Kill Your Darlings image

“Kill Your Darlings.”

If you haven’t heard this time-honored adage of the writing trade you’re probably new to the profession. It means that sometimes you have to leave your favorite parts of a draft or idea on the cutting room floor because the finished book is better without them.

Kill Your Darlings

Killing your darlings properly means you have to cut out and remove any extra writing that isn’t exceptional or doesn’t serve your reader. When it comes to writing a great book, good can become the enemy of the great. Sometimes you have to cut out a good scene to make a great book.

Here are some ways you can and should kill your darlings:

  • Lines of dialogue you love, but that aren’t appropriate for the character, mood, or situation
  • Scenes that are snappy and awesome but don’t move the story forward
  • Characters who make you smile but just add weight without benefit
  • Ideas and concepts that don’t make the story better

And many, many more.

The advice is right. When even your favorite piece of writing you ever did doesn’t serve the manuscript as a whole, you must kill them as ruthlessly as a Star Trek villain with a redshirted ensign.

But here’s a secret.

They don’t have to stay dead.

Most of your darlings are awesome. That’s why they’re your darlings. Like Dr. Frankenstein and George Romero, you can bring them back to life.

Here’s how to take that writing you cut and still put it to good use.

1. Save the Bodies

No matter why you pulled a nice piece of writing out of a finished work, never use the Delete button. Always opt for Ctrl+X and paste that freshly murdered darling into some kind of idea stockpile—I call it a zombie file. Then save it into whatever collection method you prefer.

Some folks keep an open Word file or Google Drive document. Others like to use OneNote or Evernote. Still others use Scrivener, or even put together a wiki.

It doesn’t matter where you keep the things you save or how you organize them. Cut and paste is pretty much platform independent, so use it early and often. Then you’ll have the spare parts you need when reanimation time is nigh.

2. Triage the Remains

As any mad scientist knows, not everything you pull out of the graveyard is worth using. Just because you love a piece of writing doesn’t mean it’s inherently worthy. Even the greats have ideas they shouldn’t have executed—but the greats know when to leave them alone.

A few unusable body parts include:

  • Things you think are funny, but nobody else seems to understand
  • Comments or dialogue that make you look like a jerk
  • Characters who exist solely for comedic effect
  • Anything you culled because you did it better in another chapter
  • Things you consistently had to explain to your beta readers

You’ll know it when you see it because you’re a professional, and professionals know how to tell their best efforts from something that still requires work.

Now you have two options: You can use the Delete button to jettison the dead weight forever, or you can massage it until it’s a usable piece of writing. Which option is most appropriate is between you and your muse.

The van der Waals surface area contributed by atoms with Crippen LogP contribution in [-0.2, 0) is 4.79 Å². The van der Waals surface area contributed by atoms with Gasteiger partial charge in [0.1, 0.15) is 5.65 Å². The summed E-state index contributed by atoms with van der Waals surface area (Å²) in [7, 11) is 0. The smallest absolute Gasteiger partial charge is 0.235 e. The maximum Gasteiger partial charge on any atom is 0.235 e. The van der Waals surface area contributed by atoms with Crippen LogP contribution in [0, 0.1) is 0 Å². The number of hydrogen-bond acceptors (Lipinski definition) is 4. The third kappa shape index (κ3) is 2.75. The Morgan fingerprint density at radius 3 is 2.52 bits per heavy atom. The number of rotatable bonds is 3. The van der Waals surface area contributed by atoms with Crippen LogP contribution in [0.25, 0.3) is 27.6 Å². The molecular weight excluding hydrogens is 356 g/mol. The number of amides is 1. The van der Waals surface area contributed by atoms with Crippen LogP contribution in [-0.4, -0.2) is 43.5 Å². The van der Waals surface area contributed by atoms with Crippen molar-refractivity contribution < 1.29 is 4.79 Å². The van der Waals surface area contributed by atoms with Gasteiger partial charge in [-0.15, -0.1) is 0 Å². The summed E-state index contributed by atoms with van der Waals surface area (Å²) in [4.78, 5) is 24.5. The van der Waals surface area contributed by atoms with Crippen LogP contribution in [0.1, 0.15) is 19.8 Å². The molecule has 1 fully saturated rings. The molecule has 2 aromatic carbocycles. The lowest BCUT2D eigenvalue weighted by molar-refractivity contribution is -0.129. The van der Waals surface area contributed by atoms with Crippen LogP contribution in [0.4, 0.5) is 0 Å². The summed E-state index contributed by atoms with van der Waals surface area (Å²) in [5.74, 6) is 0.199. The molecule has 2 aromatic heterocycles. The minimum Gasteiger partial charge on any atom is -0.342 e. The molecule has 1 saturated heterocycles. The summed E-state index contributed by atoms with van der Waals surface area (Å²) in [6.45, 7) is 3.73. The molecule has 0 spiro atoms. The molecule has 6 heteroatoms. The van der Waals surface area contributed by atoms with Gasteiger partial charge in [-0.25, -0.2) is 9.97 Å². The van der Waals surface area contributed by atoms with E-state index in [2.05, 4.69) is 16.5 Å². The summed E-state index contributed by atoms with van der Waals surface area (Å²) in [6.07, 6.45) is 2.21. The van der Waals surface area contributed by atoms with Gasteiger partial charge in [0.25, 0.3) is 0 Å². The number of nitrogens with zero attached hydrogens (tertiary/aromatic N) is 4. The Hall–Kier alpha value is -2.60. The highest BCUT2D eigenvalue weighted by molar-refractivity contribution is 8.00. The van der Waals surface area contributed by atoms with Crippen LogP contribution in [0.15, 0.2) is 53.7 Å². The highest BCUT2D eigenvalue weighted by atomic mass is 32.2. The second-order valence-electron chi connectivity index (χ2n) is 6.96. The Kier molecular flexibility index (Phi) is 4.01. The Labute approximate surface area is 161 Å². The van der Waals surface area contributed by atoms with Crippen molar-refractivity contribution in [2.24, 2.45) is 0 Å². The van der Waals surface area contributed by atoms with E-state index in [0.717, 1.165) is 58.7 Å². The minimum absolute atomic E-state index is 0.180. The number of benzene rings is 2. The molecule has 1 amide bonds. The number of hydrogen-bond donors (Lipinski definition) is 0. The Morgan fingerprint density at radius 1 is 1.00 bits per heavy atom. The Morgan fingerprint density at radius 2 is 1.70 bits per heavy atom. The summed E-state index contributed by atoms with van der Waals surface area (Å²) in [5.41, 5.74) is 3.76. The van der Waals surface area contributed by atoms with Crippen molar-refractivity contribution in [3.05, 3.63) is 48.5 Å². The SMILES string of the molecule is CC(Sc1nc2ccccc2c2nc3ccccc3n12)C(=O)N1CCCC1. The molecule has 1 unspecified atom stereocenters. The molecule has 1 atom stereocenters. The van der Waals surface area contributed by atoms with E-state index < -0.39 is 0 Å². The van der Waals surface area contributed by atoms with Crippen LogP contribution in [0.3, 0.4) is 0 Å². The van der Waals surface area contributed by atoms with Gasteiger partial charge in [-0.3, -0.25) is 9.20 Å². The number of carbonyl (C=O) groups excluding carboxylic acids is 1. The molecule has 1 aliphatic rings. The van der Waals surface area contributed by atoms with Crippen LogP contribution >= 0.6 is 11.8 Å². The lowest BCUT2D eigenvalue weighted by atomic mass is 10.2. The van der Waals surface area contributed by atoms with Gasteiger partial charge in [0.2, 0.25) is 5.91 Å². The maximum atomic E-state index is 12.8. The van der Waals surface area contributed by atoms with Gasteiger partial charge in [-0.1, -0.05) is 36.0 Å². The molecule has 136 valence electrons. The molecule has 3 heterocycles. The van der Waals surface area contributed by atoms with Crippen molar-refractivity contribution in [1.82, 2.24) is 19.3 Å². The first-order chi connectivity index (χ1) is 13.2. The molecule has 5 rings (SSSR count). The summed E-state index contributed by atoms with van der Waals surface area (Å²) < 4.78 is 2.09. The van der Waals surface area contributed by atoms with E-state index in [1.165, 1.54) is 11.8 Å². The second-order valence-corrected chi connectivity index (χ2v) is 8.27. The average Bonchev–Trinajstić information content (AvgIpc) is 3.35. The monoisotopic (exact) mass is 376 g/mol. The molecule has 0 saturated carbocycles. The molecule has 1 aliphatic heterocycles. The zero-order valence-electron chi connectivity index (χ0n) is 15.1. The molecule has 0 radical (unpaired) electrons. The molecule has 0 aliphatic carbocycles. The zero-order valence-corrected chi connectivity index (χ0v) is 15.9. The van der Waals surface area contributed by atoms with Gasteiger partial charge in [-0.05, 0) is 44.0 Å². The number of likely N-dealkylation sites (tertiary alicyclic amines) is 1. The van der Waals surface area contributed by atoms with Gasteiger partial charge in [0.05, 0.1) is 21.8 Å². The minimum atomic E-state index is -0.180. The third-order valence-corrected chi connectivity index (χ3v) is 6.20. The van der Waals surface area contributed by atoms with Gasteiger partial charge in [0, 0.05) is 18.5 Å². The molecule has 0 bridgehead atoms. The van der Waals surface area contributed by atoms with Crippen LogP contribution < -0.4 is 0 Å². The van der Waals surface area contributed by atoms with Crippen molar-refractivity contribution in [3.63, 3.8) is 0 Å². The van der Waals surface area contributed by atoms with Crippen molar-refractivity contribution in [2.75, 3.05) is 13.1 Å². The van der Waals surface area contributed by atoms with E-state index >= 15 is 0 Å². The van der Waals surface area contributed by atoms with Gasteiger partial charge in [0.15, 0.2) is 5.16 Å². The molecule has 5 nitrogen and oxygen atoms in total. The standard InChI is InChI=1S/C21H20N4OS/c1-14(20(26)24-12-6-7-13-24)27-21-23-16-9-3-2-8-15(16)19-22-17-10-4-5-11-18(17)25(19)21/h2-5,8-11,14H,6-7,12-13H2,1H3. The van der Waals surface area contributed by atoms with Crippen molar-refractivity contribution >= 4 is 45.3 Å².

3. Create New Life from Old Parts

After triage, what you’ll have left is a collection of great ideas and components. Your job is to find a home for as many of them as you can. I recommend working through two techniques for this.

Calls for Submission

Start with your list of current submission opportunities: magazines, writing contests, anthologies, sequels you plan to write, whatever you have going on. For each, skim through your idea file and see what sticks. Let the individual idea expand into an entire story or a key part of a longer work.

Go Big

Start with your idea file. Go through it until an idea really sticks in your mental craw, then expand it into a story or part of a larger work. Once you have the general concept in mind, go into your markets file and figure out what kind of home that expansion might fit into.

I’ve found it’s best to go through this process in quarterly cycles. Do one technique one month, the other the second month, then take a month off to let yourself refresh before starting it over with the next quarter.

4. Expand and Polish

One of the reasons you had to kill a darling in the first place is that it wasn’t ready for inclusion in a finished work. So you can’t just pull body parts out of your zombie file and expect them to walk on their own.

You have to sew, stitch, combine, expand, power up, cut down, trim, grow, mutilate, and alter each one until it becomes what it’s capable of being. By the end of the process, it might not look much like the original idea or character or scene you pulled from an earlier work … but it will stand and shine on its own merits.

This step is the hardest part of the entire process, and there’s no easy workaround. But don’t fear: You’re already pretty good at it. Otherwise, you wouldn’t be a writer in the first place.

5. Final Thoughts

One of my most influential mentors used to say “‘Not now’ doesn’t mean ‘not ever.’” That’s some of the best and most powerful advice I’ve ever received about anything, but it’s especially applicable to killing and reanimating your darlings.

Let’s be honest: We resist killing our darlings (even though we must) because we like them so much. The adage isn’t “Kill the stuff you didn’t like anyway.”

I find that keeping a zombie file doesn’t just give me ways to use work I already did. It makes it easier for me to let things go when they need to be let go.

Because I can always bring them back to life.

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